SEC Offensive Third Down Conversion Percentage

Cam Newton made Auburn almost unstoppable on third downs last season.

Some football maxims are so obvious they seem self evident. To wit: teams that are better at moving the chains have increased chances at putting points on the board. And teams that are successful at doing that on third down are likely to be good at sustaining drives and scoring points.

With that in mind we'll be looking a third down conversion percentages across the SEC today and tomorrow.

There is substantial research that shows a correlation between the third down success and winning percentage but, without delving into the dirty details, there's some controversy of how useful the overall statistic as a predictive indicator. Still, all five BCS bowl winners last January ranked among the nation’s top ten percent for third-down differential. Anecdotally, that's pretty convincing.

For our purposes, we'll just be looking at the raw percentage since the point is to get a comparison across the conference. And here's the offensive third down conversion percentage for each team in the SEC last season:

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Source: CFB Stats

Auburn's 53% third down conversion rate last season was third best in the nation and the best in the SEC over the past half decade. While defenses allegedly win championships, it's hard to argue that the Plainsmen's offense wasn't the key to their bringing the crystal football home from Arizona.

Similarly, even though only seven quarterbacks in the nation threw more interceptions than Stephen Garcia last year, the Gamecock's propensity for converting third downs helped put them at the top of the SEC east.

Vanderbilt, meanwhile, was busy setting dubious standards on the other side of the chart. The Commodores' meager 27% third down conversion percentage was the worst in the conference in the last five years. As much as Auburn is likely to see a bit of regression in 2011, it's almost certain Vandy will have to see some improvement.

After the jump, we'll look at each SEC team's third down conversion statistics since 2006.

Alabama Arkansas Auburn
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While it seems obvious that Cam Newton raised the Auburn offense to another level last seasons, it's still a bit startling to see how much so. Gus Mahlzan may have brought a spark to the Tiger's attack but Newton contribution was pure nitrous oxide. In Fayetteville, Ryan Mallet was busy setting his own host of SEC quarterback records and brought a noticeable bump to the Hogs ability to move the chains on third down as well. The Crimson Tide's Greg McElroy quietly led one of the conference's most efficient third down offenses to little or no fanfare.

Florida Georgia Kentucky
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Oh, Tebow, where for art thou? The departure of the chosen one for Denver left the Gators without their baby rhino to crush through opposing defensive lines on third down. Add to that an offensive coordinator devoted to the dive that worked so well with Timmy in charge and... well, the results aren't pretty. Georgia maintained the status quo while Kentucky continued it's trend of offensive improvement under Joker Phillips.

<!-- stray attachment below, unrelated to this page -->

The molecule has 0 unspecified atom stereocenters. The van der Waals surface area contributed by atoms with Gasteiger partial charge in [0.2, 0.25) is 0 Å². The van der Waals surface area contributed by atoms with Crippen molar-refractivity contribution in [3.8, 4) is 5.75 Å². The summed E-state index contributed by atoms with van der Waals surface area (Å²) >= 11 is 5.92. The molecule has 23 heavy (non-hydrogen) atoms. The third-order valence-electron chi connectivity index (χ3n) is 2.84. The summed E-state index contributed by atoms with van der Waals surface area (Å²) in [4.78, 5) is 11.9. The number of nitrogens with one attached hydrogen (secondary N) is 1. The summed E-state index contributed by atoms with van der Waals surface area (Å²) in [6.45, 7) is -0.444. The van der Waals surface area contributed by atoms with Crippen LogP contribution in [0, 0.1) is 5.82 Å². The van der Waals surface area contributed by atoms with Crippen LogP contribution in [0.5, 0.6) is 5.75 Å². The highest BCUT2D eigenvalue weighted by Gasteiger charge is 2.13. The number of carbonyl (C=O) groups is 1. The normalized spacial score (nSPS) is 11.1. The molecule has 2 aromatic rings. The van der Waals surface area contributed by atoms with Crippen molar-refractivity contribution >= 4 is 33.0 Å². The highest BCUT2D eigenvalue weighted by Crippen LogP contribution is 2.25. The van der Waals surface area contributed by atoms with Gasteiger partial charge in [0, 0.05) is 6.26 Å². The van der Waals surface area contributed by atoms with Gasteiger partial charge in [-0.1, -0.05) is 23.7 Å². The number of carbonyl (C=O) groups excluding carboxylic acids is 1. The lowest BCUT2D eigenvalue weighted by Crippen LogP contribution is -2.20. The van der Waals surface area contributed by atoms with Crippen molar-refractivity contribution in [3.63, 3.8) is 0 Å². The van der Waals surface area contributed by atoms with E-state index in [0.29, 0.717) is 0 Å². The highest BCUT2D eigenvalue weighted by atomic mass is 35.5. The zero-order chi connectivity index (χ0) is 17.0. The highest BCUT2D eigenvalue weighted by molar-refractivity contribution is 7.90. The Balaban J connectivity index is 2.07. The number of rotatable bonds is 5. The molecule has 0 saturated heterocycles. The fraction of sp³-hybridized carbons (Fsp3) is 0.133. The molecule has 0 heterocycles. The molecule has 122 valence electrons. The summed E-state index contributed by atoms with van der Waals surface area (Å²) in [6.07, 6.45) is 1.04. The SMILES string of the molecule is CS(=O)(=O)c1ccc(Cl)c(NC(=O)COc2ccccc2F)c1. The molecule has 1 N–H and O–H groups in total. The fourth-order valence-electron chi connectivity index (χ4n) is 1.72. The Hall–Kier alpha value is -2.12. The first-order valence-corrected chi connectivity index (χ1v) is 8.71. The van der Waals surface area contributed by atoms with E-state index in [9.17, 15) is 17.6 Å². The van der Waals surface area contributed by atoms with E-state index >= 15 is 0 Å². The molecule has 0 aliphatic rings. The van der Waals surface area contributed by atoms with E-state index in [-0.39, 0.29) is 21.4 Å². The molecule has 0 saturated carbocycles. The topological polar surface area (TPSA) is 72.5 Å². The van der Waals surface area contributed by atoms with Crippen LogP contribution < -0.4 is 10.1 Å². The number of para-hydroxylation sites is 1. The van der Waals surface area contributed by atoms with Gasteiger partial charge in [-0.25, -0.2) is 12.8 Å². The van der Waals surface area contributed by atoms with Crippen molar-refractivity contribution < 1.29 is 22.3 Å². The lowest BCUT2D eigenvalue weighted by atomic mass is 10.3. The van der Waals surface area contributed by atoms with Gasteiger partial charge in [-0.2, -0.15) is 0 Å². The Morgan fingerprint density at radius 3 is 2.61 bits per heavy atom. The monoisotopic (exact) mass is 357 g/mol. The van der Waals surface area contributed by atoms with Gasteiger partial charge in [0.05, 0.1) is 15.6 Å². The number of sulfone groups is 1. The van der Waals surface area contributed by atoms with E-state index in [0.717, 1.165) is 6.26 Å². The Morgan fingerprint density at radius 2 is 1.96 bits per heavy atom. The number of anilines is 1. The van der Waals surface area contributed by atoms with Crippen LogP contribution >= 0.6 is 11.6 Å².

LSU Ole Miss Miss State
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LSU's third down success also makes a compelling argument for gigantic quarterbacks. In 2006, Jamarcus Russell battered his way a superb conversion percentage and Ryan Perriloux helped the Tigers to a solid follow-up the next season. After that, the Bayou Bengals have been consistent but firmly in the back half of the conference. Ole Miss, on the other hand, brought in a Parks and Recreation enthusiast from Oregon to rejuvenate the offense and watched their third down conversion percentage wither.

Despite the surge Cam Newton brought to the Auburn offense, the real turnaround story last season was Mississippi State. The Bulldogs improved their third down conversion perctage by better than a third between 2009 and 2010. Unlike Auburn, there is reason to believe Miss. State can maintain the offensive success in 2010. The Bulldogs didn't rely on a single star for their improvement on and damn near the entire offense is returning in the fall.

South Carolina Tennessee Vanderbilt
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South Carolina also took a quantum leap forward in 2010 in terms of third down conversions. The Gamecocks had the SEC's worst percentage in 2007 and saw minimal improvement under Stephen Garcia until last season. Whatever clicked did so with a vengeance and USC move from ninth in the conference to second behind only the explosive attack of the Plainsmen. Tennessee, meanwhile, saw a step back in 2010 from the modest step forward under Lane Kiffin in 2009. Vanderbilt brought up the back of the pack with a vengeance that surprised even the most dour prognosticators on the fortunes of the Commodores.

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